In which Tara puts on her editor hat for a moment:
I just saw a post that got under my skin a little, as both a writer and an editor.
See, I edit. That’s my job. People hire me to go through their manuscripts of all shapes and sizes and subjects. I know a lot about grammar. I know a lot about style. I’d like to think I’ve got a pretty decent handle on the places where grammar and style and individual author/story voice can be at odds with each other.
The post I just saw talked a bit about “rules” they had broken as a writer. The tone was pretty “F-you, I do what I want to!” Look, as a writer? I have absolutely broken “rules.” I think there’s an excellent time and place for sentence fragments, for example, or for split infinitives, or for intentionally misused words.
An editor’s job, however, is to draw the writer’s attention to grammatical inconsistencies or errors, often according to existing style guides. Pointing these out is not personal. A writer hires an editor because an editor is a specialist when it comes to grammar (and/or flow and/or narrative etc). Depending on the kind of editing you want from them (and there are different kinds!), they may be looking for things from typos all the way through to plot holes. Not all editors are cut from the same cloth. A proofreader is a typo-spotter extraordinaire. A developmental editor helps build the idea into workable text. There’s a lot of overlap between copy editing and stylistic editing, but they aren’t technically the same thing.
The editor can’t read your mind and guess if this sentence fragment is intentional where another isn’t. They’re going to write “frag” and let you figure out if you want to keep it or not. They’re drawing your attention to something that is, yes, technically an error so that you have the tools at your disposal to decide if you truly want to break the rule. That’s their job.
As a writer, I know sometimes it feels like an editor is picking on you when they return your manuscript stained red, but they’re really not. I have never, ever edited a document aiming to make an author feel bad/guilty/stupid/wrong when I point out inconsistencies. I offer suggestions. The author can take them or leave them. An editor works for an author. As an author, you absolutely have the right to say to an editor, for example, “Just so you know, I have used all these sentence fragments on purpose. Please don’t mark them.” Or, “In this world I’ve created, the word ‘car’ is what people call their horses.” Or, “Yoda’s dialogue is intentionally written subject, object, verb.” A good editor will make a note of it on her master style sheet and do what the author wants because a good editor knows she works for the author.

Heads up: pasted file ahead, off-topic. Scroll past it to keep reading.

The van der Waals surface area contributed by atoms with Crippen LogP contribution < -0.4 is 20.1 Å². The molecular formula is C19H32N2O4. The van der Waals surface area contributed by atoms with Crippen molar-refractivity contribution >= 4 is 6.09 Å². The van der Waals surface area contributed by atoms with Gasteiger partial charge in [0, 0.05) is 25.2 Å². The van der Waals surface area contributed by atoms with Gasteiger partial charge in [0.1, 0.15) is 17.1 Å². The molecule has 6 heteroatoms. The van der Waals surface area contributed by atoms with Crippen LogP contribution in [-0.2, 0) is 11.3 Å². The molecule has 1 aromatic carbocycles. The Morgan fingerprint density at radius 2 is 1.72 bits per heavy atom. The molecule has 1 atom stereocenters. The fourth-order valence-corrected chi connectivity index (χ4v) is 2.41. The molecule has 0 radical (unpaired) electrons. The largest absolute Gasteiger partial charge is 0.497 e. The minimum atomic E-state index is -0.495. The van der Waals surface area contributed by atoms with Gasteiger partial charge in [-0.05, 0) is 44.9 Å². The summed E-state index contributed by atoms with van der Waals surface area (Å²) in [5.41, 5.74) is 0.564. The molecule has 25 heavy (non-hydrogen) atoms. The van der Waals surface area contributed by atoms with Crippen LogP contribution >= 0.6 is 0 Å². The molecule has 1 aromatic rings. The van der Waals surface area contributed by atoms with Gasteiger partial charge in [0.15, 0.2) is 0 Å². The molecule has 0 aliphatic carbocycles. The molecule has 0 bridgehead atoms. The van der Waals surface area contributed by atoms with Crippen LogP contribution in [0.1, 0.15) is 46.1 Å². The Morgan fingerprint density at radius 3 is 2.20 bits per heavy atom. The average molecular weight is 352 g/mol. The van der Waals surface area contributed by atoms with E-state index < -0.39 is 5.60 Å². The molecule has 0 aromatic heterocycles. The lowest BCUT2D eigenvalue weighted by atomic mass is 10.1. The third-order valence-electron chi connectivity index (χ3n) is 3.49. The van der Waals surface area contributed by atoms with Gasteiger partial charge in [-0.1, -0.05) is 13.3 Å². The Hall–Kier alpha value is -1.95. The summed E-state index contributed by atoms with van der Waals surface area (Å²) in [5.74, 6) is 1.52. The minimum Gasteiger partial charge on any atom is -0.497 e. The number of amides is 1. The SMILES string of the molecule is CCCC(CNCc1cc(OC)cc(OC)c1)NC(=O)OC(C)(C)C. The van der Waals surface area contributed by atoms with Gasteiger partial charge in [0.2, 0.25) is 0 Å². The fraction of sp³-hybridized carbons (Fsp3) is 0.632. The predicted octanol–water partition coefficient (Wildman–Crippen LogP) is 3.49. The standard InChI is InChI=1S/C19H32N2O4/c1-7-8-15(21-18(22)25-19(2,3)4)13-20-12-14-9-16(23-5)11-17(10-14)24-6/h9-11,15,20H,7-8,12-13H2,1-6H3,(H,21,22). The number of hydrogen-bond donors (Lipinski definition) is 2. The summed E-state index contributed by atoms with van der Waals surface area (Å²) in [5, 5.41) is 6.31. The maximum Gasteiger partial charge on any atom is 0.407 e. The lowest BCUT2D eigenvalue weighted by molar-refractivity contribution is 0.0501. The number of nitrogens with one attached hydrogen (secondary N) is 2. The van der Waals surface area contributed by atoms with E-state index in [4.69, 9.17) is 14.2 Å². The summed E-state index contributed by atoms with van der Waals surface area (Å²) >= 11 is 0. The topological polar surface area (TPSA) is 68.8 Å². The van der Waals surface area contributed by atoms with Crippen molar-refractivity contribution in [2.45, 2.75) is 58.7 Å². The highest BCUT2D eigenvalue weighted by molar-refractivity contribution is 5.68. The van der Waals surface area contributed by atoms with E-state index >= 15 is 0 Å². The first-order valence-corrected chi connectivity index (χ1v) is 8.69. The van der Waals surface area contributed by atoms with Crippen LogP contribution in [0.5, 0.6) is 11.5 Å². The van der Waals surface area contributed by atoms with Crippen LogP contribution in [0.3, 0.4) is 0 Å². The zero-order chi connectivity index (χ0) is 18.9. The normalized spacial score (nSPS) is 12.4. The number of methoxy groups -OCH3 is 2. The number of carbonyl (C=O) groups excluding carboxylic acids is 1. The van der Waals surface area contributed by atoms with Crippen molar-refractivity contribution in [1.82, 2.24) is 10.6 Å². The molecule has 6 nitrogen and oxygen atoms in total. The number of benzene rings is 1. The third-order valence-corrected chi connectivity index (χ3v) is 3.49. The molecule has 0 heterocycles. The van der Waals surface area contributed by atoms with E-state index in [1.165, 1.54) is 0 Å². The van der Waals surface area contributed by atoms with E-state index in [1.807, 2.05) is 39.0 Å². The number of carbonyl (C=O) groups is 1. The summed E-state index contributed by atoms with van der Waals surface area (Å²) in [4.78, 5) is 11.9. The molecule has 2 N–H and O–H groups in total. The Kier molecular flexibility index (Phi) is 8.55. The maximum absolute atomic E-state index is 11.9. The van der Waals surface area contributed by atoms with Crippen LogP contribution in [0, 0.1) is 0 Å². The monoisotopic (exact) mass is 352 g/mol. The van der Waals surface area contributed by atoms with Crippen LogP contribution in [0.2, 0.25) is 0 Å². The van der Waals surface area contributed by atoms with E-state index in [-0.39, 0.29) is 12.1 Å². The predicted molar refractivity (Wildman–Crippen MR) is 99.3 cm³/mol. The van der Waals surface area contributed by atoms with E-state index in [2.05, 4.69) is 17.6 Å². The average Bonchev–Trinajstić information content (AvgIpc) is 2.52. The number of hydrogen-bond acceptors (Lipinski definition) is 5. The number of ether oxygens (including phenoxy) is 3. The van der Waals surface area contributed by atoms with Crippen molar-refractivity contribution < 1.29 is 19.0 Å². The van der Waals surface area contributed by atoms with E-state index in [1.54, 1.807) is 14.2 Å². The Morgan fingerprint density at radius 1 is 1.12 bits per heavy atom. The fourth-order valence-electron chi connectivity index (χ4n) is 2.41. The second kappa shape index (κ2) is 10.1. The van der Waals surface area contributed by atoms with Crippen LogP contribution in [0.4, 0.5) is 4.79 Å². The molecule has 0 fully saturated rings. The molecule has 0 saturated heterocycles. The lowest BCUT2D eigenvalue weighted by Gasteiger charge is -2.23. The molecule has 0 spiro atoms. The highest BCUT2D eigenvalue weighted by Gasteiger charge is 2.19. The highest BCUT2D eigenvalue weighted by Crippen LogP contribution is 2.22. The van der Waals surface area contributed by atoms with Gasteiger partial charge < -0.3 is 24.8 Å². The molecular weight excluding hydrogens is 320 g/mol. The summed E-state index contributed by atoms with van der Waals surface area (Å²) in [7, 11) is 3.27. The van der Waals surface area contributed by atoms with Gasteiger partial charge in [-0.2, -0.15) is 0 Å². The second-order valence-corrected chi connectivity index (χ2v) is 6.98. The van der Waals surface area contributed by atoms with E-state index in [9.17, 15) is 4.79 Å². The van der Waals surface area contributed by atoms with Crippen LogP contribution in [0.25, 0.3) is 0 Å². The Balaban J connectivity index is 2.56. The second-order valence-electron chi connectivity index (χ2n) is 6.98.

When I see writers complaining about editors misunderstanding their intentions (especially when it comes off like whining or complaining or griping about the editor), it tells me the writer doesn’t really understand the role an editor is actually meant to play. Often, it’s because writers think about their work as writers. Not every writer is an editor. It’s also because–and this is also something I know about from being on both sides–an author is protective of the work they’ve poured so much blood, sweat, time, and energy into. Editors seem like scary, mean outsiders armed with red pens and cruelty. They aren’t. Or, rather, they shouldn’t be.
The bottom line is this: a good editor is someone you hire to give you the tools you, the author, need to make the story cohesive, clear, and internally consistent. They’re there to work with you, not against you. Editors are not the enemy. You hire them to be the impartial, outside eyes you need on your work because it’s often almost impossible for a writer to be entirely impartial about their own work. You hire an editor so it’s not your readers catching your errors (and/or getting turned off your story because of them!). It’s symbiosis, my friends.